Here’s a novel use of Trust Funds. Ecuador is pioneering the use of a fund to preserve Ecuador’s rain forest and habitat for indigenous people and unique plants and animals in the Yasuni National Park, by permanently foregoing extraction of fossil fuels from the park.
In return, the Ecuadorian government has asked for compensation of $350 million a year for 10 years: half the expected return from the nearly one billion barrel oil field under the park.
The fund will be able to accept a wide variety of donations; private donations from individuals and environmental groups, public sector donations, debt swaps and carbon bonds, as well as direct investment in specific government development projects.
There’s an estimated 850 million barrels of crude oil in the ground beneath the 9,820 square kilometre Yasuni National Park. Leaving it in the ground would prevent the release of 407 million metric tonnes of carbon dioxide and would also protect the indigenous peoples and unique plants and animals that inhabit the park.
The multi-donor group is to be led by Helen Clarke; the former Prime Minister of New Zealand, who is now the administrator of the UN Development Program.
Ecuador’s Foreign Minister Fander Falconi and Minister of Natural and Cultural Heritage Marie Ferdinand Espinosa announced the selection of the UN Development Program based on their record of efficient, transparent and accountable administration of over 30 multi-donor trust funds in over 70 countries.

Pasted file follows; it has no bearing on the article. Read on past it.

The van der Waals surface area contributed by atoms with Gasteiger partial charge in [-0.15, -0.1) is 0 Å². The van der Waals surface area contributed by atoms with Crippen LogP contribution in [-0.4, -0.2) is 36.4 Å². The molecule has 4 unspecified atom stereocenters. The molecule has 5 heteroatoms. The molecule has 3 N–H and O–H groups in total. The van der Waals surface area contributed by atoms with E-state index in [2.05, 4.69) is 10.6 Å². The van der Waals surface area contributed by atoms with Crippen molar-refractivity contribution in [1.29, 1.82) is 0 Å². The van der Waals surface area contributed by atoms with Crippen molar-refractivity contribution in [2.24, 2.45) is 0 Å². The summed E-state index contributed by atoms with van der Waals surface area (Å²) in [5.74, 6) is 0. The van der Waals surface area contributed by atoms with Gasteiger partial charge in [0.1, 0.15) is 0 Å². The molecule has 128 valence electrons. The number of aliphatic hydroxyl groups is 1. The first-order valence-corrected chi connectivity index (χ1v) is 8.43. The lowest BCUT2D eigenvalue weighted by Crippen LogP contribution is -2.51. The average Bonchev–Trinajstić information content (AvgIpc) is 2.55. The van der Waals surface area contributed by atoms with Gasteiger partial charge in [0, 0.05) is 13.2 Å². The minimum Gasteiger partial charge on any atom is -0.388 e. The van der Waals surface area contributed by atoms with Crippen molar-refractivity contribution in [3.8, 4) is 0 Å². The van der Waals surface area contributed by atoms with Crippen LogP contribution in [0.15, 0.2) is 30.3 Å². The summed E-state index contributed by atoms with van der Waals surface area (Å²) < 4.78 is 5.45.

There have been many international offers of support. Spain has contributed $4 million. Germany approved the initiative and committed the government and Chancellor Angela Merkel to financial and political support. But, even with many offers of support, some initial deadlines for down payments have not been met.
The fund would need to generate $350 million a year for ten years, which is half the value of the extracted oil in the ten year expected life of the oil field. Ecuador hopes that it would lead to the permanent protection of what is really the lifeblood of the Amazon.
In return, Ecuador would permanently maintain its crude oil, estimated at one billion barrels of heavy crude reserves, underground.
The Yasuni project would be a world first: putting social and environmental values ahead of oil extraction; thus preventing the emission of greenhouse gases that are causing worldwide climate change.
If you’d like to help, here’s how to volunteer with the UN Development Program. Regardless; if word of the project gets out, the support will follow. The UN website could use some volunteer help in adding the story, for starters.